Sustainability of Indian energy sector needs thorough introspection. Presently coal dominates with 54% of installed generation capacity and ~69% in terms of actual power generation. Also most of these coal based power plants are of conventional PF fired with low efficiency. Large transmission and distribution losses with minimum environmental regulation are other limitations of these plants. Hydro power has the next largest share (21% of total installed). Other renewable and nuclear power have steady growth but with some constraints – technological, social, economical and even political. Transport sector is mostly dependent on imported oil with large uncertainty, economical as well as political. Traditional sources of energy also have a good share though decreasing. To have a sustainable plan for Indian energy sector assessment of present scenario and future planning based on this assessment is very urgent.
In two volumes of this book experts from all over the world have addressed energy sustainability from different viewpoints in several articles. Specifically Indian energy sustainability is also explored with a background of this global perspective.
In the introductory chapter Sikdar has reported his perception about the different terminologies, say, and clean, green and sustainable energy. Solar photovoltaic technology is considered to be one of the most widely used renewable technologies worldwide as an alternative to fossil fuel based electricity. Roy discussed this technology starting from the very basic fundamentals up to the most advanced research findings in this field. Integration of intermittent renewable electricity to the conventional grid is a real challenge. Microgrids are considered to be emerging solutions for utilizing different distributed intermittent renewable energies. N.K. Kishore et al. have presented an overview of present status of microgrids. Transmission and distribution losses affect the overall energy efficiency. Lakshmi and Ganguly presented a state of the art review of transition of power distribution systems. Distributed generation is emerging as a sustainable solution in place of large scale fossil fuel based energy systems. Iaria et al. have reported such a system using solar energy. Design of this system has been developed up to the full scale implementation. Unexplored potential of distributed generation in India has been reported by Jana and De. Full utilization of this potential may make a paradigm shift of energy sustainability of India. Delivery of multiple utility with single or multiple inputs is called poly generation. It increases overall energy efficiency with optimal design. A mathematical optimization process using linear programming for such systems has been discussed by Tan and Aviso. Though increasing renewable share is always desired, fossil fuel based electricity will continue to remain as the major source of electricity. Detoxification technology during processing of crude oil has been reported by Jarullah et al. CO2 capture is required to use fossil fuels in power plants in a longer time frame. Different technologies are being developed for this purpose. An overview of state of the art of this technology has been discussed by Maria et al. Prospects of use of algae specifically for this purpose have been discussed by Chowdhury et al. In spite of all challenges, coal plays a critical role for energy sustainability of India. This complex issue is addressed by Bhattacharyya, former chairman of the largest coal producing company of India. Finding new fuels and to use those in innovative ways also adds to future energy sustainability. A chapter on use of gas hydrates has been contributed by Nair et al. Bio fuel is undoubtedly one important option to substitute fossil fuels in future, specifically in transport sector. Several chapters discuss this important issue both from global perspectives as well as in Indian context. Two chapters by Verma and Kishore and another two chapters by Chowdhury et al.; Yadav and Sen discussed different aspects of bio fuels. Energy sustainability cannot be achieved without improving energy efficiency. Building energy efficiency is considered to be a very important issue for future energy sustainability. Two chapters by Azad and Rakshit; Saikia et al. discussed this important issue including Indian context. In the concluding chapter, possible energy efficiency measures in a milk plant of India have been discussed by Srinivasan et al.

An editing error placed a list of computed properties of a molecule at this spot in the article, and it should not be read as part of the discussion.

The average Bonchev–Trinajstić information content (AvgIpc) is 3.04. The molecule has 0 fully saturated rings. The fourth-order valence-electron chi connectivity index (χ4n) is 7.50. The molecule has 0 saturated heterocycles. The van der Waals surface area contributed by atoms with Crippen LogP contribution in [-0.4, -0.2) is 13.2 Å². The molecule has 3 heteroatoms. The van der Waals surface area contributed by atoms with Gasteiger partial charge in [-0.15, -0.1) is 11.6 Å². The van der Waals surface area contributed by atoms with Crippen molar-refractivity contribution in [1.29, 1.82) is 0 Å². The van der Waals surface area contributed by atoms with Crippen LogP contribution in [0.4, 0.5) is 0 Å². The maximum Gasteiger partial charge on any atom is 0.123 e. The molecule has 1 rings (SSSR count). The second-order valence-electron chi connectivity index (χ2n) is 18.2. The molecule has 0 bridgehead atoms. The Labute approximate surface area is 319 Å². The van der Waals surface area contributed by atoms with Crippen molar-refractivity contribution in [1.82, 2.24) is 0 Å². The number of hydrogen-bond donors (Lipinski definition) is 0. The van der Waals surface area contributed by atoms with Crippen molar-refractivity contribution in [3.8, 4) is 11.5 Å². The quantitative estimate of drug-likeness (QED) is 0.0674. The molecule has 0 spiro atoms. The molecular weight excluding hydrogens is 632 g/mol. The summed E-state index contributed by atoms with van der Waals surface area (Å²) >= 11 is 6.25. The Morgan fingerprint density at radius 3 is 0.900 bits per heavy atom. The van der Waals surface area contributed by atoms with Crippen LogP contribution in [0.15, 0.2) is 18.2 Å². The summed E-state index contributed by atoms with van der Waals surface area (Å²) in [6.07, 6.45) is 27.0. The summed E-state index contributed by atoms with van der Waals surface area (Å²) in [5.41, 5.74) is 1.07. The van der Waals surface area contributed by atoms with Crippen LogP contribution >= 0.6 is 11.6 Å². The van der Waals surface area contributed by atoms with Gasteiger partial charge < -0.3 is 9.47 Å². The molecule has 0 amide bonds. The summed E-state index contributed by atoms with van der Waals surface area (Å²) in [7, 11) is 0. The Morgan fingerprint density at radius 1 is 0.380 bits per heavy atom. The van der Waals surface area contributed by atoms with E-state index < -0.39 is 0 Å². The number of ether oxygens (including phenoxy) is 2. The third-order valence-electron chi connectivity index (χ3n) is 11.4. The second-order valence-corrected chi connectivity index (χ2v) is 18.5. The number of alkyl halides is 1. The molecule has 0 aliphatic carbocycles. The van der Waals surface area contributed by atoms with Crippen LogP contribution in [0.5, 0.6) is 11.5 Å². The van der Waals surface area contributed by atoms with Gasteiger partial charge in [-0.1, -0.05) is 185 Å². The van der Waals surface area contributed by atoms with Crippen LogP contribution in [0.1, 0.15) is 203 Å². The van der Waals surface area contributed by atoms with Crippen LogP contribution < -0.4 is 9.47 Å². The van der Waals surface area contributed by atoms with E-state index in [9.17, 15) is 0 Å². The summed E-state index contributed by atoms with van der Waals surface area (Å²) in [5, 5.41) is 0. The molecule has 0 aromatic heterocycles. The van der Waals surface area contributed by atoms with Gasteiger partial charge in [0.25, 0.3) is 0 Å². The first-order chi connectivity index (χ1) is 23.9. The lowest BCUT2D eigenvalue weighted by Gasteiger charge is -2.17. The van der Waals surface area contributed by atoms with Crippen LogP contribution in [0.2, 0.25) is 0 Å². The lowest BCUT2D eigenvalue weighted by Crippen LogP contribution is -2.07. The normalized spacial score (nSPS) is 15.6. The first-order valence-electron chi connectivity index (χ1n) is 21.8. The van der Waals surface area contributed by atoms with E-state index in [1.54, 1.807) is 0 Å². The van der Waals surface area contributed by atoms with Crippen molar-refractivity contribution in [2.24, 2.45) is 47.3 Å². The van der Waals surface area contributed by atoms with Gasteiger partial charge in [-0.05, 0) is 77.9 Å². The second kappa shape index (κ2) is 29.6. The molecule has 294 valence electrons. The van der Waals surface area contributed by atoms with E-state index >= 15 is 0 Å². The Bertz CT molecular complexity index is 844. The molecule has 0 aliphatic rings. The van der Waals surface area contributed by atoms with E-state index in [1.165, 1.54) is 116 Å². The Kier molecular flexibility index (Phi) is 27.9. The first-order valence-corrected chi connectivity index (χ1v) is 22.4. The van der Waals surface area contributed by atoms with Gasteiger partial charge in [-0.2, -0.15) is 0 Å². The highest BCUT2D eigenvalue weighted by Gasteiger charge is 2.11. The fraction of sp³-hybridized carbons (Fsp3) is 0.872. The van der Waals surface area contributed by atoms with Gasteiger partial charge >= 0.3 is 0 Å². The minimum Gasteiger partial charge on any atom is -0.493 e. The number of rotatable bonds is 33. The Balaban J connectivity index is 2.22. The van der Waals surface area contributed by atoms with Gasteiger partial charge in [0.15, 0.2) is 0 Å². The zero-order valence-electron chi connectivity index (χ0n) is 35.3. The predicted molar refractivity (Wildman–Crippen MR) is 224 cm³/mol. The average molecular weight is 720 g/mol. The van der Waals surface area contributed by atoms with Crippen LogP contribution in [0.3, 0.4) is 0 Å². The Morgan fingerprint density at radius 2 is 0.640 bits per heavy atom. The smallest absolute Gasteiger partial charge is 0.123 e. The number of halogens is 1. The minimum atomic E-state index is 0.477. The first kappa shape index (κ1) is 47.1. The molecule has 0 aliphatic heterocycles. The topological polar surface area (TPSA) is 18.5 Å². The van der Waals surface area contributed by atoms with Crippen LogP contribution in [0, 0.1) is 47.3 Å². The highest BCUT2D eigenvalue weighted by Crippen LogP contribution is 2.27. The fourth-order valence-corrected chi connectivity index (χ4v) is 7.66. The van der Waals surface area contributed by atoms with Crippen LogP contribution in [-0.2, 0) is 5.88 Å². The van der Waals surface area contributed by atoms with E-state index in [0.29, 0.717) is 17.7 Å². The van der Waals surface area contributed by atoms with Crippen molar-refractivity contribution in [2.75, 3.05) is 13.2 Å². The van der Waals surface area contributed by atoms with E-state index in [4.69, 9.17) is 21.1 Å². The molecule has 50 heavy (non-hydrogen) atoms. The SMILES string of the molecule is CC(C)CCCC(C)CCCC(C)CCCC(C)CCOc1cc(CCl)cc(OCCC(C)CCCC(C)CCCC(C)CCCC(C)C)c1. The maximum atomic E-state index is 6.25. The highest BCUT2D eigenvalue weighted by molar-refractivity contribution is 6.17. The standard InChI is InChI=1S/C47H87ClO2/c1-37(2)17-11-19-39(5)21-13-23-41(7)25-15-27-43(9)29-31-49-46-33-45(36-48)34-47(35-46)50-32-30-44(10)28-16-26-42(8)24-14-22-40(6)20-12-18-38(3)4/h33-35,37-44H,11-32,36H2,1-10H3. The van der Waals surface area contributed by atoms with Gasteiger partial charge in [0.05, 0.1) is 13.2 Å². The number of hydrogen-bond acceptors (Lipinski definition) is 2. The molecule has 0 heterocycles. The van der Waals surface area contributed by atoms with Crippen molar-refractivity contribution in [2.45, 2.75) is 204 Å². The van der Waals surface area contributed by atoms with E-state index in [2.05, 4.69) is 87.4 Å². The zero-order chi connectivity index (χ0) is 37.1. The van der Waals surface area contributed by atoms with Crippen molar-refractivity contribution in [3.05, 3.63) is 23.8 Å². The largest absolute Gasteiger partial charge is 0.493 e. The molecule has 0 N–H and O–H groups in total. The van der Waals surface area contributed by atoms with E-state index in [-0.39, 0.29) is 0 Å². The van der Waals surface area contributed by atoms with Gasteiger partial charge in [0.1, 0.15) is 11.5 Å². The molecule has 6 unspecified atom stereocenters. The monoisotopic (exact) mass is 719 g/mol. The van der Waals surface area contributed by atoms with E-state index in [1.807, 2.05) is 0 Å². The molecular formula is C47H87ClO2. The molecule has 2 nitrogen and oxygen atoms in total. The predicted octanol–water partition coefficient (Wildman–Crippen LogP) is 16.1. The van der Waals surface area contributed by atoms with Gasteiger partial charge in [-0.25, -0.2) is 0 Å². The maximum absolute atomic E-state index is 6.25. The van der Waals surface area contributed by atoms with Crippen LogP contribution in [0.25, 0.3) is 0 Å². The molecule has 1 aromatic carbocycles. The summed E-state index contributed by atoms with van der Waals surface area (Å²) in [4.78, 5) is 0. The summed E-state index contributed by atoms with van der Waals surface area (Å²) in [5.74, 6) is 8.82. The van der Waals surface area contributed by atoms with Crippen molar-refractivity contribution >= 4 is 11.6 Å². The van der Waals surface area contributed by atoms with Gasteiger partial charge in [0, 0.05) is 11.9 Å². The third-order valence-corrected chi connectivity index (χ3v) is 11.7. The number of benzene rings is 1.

Editors thankfully acknowledge the support of experts of different disciplines both as authors and reviewers. The book is the outcome of one of the collaborations (INCP-2014-10086) under the Indo-Norwegian Cooperation Program between the Jadavpur University, India and the University Of Stavanger, Norway. Both coordinators from India and Norway of this collaboration are two editors of this book. Support from industry is specifically acknowledged. The Bengal Chamber of Commerce and Industry (BCC&I), the oldest industry chamber of India was very much supportive to this effort of joint activity by academia and industry. Chamber is also represented by its Vice President as one of the editors of this book. Department of Energy Science and Engineering of the Indian Institute of Technology (IIT), Bombay is one of the pioneering groups of India for higher studies and research of interdisciplinary sustainable energy. One Chair Professor of this Department is also another editor of this book."